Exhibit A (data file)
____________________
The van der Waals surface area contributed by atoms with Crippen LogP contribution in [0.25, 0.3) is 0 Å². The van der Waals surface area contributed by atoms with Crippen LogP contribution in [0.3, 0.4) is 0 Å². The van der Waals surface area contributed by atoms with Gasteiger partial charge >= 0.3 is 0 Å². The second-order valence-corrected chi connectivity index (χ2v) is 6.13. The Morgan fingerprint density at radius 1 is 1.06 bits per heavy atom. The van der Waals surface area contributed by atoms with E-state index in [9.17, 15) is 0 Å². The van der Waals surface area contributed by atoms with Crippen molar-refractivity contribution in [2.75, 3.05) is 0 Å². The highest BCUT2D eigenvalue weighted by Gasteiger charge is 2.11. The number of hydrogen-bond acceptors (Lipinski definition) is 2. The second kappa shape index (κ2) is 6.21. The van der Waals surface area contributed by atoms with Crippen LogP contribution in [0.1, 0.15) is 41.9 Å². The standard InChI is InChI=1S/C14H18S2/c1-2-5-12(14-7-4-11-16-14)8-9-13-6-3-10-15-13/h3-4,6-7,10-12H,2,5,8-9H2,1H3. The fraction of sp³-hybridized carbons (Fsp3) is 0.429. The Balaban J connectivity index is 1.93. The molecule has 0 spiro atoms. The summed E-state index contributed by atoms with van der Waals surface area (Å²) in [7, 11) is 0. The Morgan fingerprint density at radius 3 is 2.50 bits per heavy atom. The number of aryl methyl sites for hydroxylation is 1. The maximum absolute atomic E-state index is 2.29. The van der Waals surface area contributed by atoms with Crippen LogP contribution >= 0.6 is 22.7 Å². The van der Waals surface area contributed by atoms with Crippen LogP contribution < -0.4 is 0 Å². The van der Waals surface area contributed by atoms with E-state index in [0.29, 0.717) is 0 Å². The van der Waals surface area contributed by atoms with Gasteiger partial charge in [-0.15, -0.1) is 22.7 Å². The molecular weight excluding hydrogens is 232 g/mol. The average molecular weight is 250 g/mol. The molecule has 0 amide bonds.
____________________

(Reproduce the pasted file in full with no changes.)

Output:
The van der Waals surface area contributed by atoms with Crippen LogP contribution in [0.25, 0.3) is 0 Å². The van der Waals surface area contributed by atoms with Crippen LogP contribution in [0.3, 0.4) is 0 Å². The van der Waals surface area contributed by atoms with Gasteiger partial charge >= 0.3 is 0 Å². The second-order valence-corrected chi connectivity index (χ2v) is 6.13. The Morgan fingerprint density at radius 1 is 1.06 bits per heavy atom. The van der Waals surface area contributed by atoms with E-state index in [9.17, 15) is 0 Å². The van der Waals surface area contributed by atoms with Crippen molar-refractivity contribution in [2.75, 3.05) is 0 Å². The highest BCUT2D eigenvalue weighted by Gasteiger charge is 2.11. The number of hydrogen-bond acceptors (Lipinski definition) is 2. The second kappa shape index (κ2) is 6.21. The van der Waals surface area contributed by atoms with Crippen LogP contribution in [0.1, 0.15) is 41.9 Å². The standard InChI is InChI=1S/C14H18S2/c1-2-5-12(14-7-4-11-16-14)8-9-13-6-3-10-15-13/h3-4,6-7,10-12H,2,5,8-9H2,1H3. The fraction of sp³-hybridized carbons (Fsp3) is 0.429. The Balaban J connectivity index is 1.93. The molecule has 0 spiro atoms. The summed E-state index contributed by atoms with van der Waals surface area (Å²) in [7, 11) is 0. The Morgan fingerprint density at radius 3 is 2.50 bits per heavy atom. The number of aryl methyl sites for hydroxylation is 1. The maximum absolute atomic E-state index is 2.29. The van der Waals surface area contributed by atoms with Crippen LogP contribution >= 0.6 is 22.7 Å². The van der Waals surface area contributed by atoms with Crippen LogP contribution < -0.4 is 0 Å². The van der Waals surface area contributed by atoms with E-state index in [0.29, 0.717) is 0 Å². The van der Waals surface area contributed by atoms with Gasteiger partial charge in [-0.15, -0.1) is 22.7 Å². The molecular weight excluding hydrogens is 232 g/mol. The average molecular weight is 250 g/mol. The molecule has 0 amide bonds.